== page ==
Clinical guidelines issued for drug-induced liver injury

June 18, 2014
Clinical guidelines issued for drug-induced liver injury

(HealthDay)—Herbal and dietary supplements (HDS) account for an increasing proportion of idiosyncratic drug-induced liver injury (DILI), according to practice guidelines published online June 17 in the American Journal of Gastroenterology.

Naga P. Chalasani, M.D., from the Indiana University School of Medicine in Indianapolis, and colleagues reviewed the evidence and developed clinical guidelines for idiosyncratic DILI. The recommendations are intended for use by physicians and other .

The guidelines focus on diagnostic evaluation and causality assessment, noting that DILI remains a diagnosis of exclusion. In addition, the researchers discuss risk factors, prognosis, and management of hepatotoxicity. Many HDS can cause DILI; among DILI cases, HDS are the second most common cause. The most common types of HDS implicated in causing disease are supplements used for body building and weight loss. Current safety regulations differ for HDS and for conventional prescription medications, with no requirement for premarketing safety analysis of HDS. Patients and providers should be aware of this, as well as being aware of the potential for HDS to cause . Current causality approaches are not well suited to HDS hepatotoxicity.

"A lot of consumers have a preconceived notion that if it's a natural product, it must be safe. But that is not necessarily the case," a coauthor said in a statement. "Most of these products are not well-regulated and have very little oversight."

Several authors disclosed financial ties to the pharmaceutical industry.

Explore further: Herbal and dietary supplements can adversely affect prescribed drugs says extensive review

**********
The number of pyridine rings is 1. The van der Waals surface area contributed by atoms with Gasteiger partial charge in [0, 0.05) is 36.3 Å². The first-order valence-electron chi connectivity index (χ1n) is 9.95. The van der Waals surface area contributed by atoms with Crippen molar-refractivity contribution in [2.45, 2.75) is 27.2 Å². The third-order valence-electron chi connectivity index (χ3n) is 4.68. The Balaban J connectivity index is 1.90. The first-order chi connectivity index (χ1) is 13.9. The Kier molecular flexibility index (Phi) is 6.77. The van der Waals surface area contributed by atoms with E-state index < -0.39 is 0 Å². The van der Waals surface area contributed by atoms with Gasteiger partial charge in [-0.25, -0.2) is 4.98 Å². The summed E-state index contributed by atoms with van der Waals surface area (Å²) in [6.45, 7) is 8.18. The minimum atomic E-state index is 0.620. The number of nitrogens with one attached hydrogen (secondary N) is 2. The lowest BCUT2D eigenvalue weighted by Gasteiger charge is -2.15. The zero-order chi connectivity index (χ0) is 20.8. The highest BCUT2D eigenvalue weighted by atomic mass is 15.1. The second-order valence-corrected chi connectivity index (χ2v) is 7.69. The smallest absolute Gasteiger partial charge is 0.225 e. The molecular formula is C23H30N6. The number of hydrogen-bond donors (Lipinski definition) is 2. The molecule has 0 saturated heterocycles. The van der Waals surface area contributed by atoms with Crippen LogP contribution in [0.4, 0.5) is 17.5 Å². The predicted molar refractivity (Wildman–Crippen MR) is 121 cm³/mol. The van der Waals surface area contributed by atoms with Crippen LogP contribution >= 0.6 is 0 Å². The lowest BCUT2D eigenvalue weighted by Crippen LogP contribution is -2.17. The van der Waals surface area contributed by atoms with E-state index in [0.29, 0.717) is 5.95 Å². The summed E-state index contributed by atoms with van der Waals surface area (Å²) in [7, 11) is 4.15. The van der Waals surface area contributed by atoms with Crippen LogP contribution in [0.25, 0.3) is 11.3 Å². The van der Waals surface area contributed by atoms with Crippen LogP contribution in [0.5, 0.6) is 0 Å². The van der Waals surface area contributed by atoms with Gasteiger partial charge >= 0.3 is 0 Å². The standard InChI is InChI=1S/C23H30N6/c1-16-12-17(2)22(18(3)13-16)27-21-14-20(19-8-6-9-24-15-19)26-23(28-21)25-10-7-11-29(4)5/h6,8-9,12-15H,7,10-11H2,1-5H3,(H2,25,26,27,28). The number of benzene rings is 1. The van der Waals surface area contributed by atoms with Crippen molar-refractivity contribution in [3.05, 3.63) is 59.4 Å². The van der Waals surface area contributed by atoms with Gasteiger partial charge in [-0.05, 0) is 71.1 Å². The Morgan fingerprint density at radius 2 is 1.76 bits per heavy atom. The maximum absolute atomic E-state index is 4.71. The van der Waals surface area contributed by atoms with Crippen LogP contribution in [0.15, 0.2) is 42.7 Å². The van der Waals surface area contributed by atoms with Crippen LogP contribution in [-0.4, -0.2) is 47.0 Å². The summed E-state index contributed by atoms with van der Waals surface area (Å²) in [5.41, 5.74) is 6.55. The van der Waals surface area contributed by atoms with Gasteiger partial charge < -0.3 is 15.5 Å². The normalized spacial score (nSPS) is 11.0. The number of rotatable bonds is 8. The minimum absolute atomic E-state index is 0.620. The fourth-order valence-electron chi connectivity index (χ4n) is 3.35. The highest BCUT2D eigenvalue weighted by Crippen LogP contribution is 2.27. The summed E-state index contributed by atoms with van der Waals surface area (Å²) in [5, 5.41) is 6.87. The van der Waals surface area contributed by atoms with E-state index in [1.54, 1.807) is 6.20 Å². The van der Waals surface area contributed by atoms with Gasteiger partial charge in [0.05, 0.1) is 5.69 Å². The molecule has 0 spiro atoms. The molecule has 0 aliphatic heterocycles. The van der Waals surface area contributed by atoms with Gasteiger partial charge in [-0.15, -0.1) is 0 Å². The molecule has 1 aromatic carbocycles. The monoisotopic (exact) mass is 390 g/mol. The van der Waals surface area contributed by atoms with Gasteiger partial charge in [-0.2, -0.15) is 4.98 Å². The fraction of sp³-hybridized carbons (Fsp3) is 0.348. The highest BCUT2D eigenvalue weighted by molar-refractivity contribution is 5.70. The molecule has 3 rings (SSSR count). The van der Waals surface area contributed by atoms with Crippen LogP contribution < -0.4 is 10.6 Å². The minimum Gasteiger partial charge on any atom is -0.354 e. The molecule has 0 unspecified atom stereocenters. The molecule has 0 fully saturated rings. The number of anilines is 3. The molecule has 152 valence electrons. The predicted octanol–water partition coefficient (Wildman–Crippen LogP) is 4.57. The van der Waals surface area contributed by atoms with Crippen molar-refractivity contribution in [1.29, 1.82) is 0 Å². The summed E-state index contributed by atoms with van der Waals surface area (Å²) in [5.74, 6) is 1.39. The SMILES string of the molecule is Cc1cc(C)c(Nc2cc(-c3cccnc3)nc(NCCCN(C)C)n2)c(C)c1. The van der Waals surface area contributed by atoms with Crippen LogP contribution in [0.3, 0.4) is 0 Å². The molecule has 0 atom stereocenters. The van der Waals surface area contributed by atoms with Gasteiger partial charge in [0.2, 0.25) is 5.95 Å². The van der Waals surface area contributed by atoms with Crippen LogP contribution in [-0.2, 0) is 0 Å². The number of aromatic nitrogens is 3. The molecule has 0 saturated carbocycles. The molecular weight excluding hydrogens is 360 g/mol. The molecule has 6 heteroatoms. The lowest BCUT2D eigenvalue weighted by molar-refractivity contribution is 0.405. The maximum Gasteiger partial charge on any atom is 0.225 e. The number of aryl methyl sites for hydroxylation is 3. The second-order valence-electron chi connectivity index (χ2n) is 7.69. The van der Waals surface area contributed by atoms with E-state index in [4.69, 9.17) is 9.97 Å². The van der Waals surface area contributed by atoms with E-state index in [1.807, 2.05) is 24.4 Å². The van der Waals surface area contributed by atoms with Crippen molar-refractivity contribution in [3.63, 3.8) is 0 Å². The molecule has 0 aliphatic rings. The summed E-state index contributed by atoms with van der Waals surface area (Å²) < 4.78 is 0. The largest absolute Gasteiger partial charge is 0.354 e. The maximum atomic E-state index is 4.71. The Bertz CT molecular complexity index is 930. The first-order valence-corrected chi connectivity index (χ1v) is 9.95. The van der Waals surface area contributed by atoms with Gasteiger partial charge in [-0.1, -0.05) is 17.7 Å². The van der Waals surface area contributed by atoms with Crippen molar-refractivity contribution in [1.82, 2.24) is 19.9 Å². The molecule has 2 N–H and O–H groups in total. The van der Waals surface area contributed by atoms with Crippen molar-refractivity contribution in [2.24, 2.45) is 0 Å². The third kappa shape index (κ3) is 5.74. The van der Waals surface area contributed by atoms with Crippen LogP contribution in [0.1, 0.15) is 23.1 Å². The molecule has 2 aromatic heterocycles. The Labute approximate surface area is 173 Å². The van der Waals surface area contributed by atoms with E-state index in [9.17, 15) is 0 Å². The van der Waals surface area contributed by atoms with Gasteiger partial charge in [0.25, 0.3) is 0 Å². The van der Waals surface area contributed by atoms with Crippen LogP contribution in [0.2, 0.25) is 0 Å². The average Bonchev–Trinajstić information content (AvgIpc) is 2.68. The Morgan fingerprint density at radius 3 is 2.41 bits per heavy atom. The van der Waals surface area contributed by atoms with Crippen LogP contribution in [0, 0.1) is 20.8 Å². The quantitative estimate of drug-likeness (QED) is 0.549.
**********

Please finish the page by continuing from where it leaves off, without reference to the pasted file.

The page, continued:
More information: Abstract
Full Text (subscription or payment may be required)

Related Stories

Dietary supplements can cause liver injury, warns expert

October 29, 2012

Dose-dependent (acetaminophen) and idiosyncratic drug-induced liver injuries (DILI) are the leading cause of acute liver failure in the United States and are responsible for approximately 50 percent of all reported cases.

Drug-induced liver injury is on the rise

June 26, 2013

More people are being affected by drug-induced liver injury (DILI) than ever before, according to a new study in Gastroenterology, the official journal of the American Gastroenterological Association. This type of liver injury ...

Recommended for you

Zika in fetal brain tissue responds to a popular antibiotic

November 30, 2016

Working in the lab, UC San Francisco researchers have identified fetal brain tissue cells that are targeted by the Zika virus and determined that azithromycin, a common antibiotic regarded as safe for use during pregnancy, ...

Zika and glaucoma linked for first time in new study

November 30, 2016

A team of researchers in Brazil and at the Yale School of Public Health has published the first report demonstrating that the Zika virus can cause glaucoma in infants who were exposed to the virus during gestation.

Flu forecasts successful on neighborhood level

November 30, 2016

Scientists at Columbia University's Mailman School of Public Health developed a computer model to predict the onset, duration, and magnitude of influenza outbreaks for New York City boroughs and neighborhoods. They found ...

0 comments

Please sign in to add a comment. Registration is free, and takes less than a minute. Read more

Click here to reset your password.
Sign in to get notified via email when new comments are made.